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turner walker 1938 table saw

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Forum topic by Turns4wood posted 05-06-2019 01:50 AM 463 views 0 times favorited 7 replies Add to Favorites Watch
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Turns4wood

51 posts in 294 days


05-06-2019 01:50 AM

I just picked up a table saw that was my father in laws and it is in pretty good shape the dilemma is to tear it a part and paint the main casting leaving the saw set in the trunions saw is square to the world. I don’t want to mess with a good thing although the added work to get back to its old glory might be worth it looking for old post of someone doing a rebuild
Jerry

-- Nothing better than sawdust on the floor


7 replies so far

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MrUnix

7480 posts in 2711 days


#1 posted 05-06-2019 02:09 AM

First thing you need to do is determine exactly what machine you have so you can find a parts diagram and manual for it. In 1938, Walker Turner made at least 3 different saws. You can use the resources over at the Vintage Machinery site (vintagemachinery.org) to browse the photo and documentation archives to aid in identifying (Click here).

After that, you can head on over to the OWWM (Old WoodWorking/Metalworking machinery) site to see if anyone else has been through the restore on that machine, ask questions and get tons of additional support for your restoration.

Cheers,
Brad

-- Brad in FL - In Dog I trust... everything else is questionable

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Turns4wood

51 posts in 294 days


#2 posted 05-07-2019 01:40 AM

Anyone out there have the paint code for a 1938 Walker Turner table saw of that year

-- Nothing better than sawdust on the floor

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Planeman40

1452 posts in 3273 days


#3 posted 05-07-2019 09:51 PM

Regarding painting vintage machinery. If you can find something on the machine with the original paint in good condition, you can take it to Sherwin Williams and a number of other paint stores and they can scan the paint to match the color by computer. This has worked well for me. I always use oil-base enamel for painting machinery as it is very hard and wears well when it has properly cured for a few weeks.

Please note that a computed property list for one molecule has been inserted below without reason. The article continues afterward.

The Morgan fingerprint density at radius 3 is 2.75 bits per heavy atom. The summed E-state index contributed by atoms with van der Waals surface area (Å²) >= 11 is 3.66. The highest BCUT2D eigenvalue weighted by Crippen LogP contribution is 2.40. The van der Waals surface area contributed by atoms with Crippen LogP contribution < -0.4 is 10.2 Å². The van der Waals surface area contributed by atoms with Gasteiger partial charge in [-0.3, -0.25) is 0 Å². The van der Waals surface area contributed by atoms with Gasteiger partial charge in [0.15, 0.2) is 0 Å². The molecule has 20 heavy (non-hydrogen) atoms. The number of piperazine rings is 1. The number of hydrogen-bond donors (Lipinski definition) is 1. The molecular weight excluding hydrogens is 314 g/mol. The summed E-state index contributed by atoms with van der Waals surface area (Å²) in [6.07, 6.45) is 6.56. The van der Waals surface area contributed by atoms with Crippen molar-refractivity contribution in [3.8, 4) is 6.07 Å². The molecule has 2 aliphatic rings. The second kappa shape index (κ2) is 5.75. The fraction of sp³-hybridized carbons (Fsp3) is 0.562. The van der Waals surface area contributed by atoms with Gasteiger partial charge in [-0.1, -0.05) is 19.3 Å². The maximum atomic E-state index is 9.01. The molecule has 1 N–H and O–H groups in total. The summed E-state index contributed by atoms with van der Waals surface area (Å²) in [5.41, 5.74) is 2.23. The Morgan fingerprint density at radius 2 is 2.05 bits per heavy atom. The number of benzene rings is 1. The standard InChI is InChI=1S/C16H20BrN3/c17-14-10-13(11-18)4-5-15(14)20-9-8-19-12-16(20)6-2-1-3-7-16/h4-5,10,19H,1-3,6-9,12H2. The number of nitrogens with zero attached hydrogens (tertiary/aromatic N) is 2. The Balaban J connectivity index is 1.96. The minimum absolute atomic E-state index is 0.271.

-- Always remember: It is a mathematical certainty that half the people in this country are below average in intelligence!

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Turns4wood

51 posts in 294 days


#4 posted 05-08-2019 02:05 AM

I have done that with other builds restores just haven’t come up with a small piece that is a good sample might have to take in a side panel smallest poss. piece with good color It’s more of a blue grey than say the old battleship gray

-- Nothing better than sawdust on the floor

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MrUnix

7480 posts in 2711 days


#5 posted 05-08-2019 02:12 AM

Have you seen this over at the VintageMachinery Knowledge Base (Wiki)?

Paint Colors - Walker-Turner
(http://wiki.vintagemachinery.org/PaintColorsWalkerTurner.ashx)

Although there is no one standard color that was used, which is typical of most manufacturers at the time… while close, there were slight variations even between the same machines built in the same year. In addition, the paint used will oxidize over the years, so what it looks like today is not what it looked like back then.

If you want an accurate match to YOUR machine, getting a color match with a hidden part somewhere on the machine is your best bet. Under bolted on castings and under machine badges are ideal locations to find as close to original as you will get. I have never seen a machine yet that didn’t have at least one spot suitable.

Cheers,
Brad

-- Brad in FL - In Dog I trust... everything else is questionable

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Turns4wood

51 posts in 294 days


#6 posted 05-08-2019 01:13 PM

That’s a good reference I will pull the switch off and look behind it it really is an odd color. Sort of like seeing an old Massey Ferggison or Farmall that has been redone you really don’t expect those bright colors

-- Nothing better than sawdust on the floor

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Brawler

72 posts in 343 days


#7 posted 05-08-2019 02:46 PM

When you get to cleaning the machines badges, I found making a paste out of baking soda and water and using a toothbrush makes them almost like new.

-- Daniel

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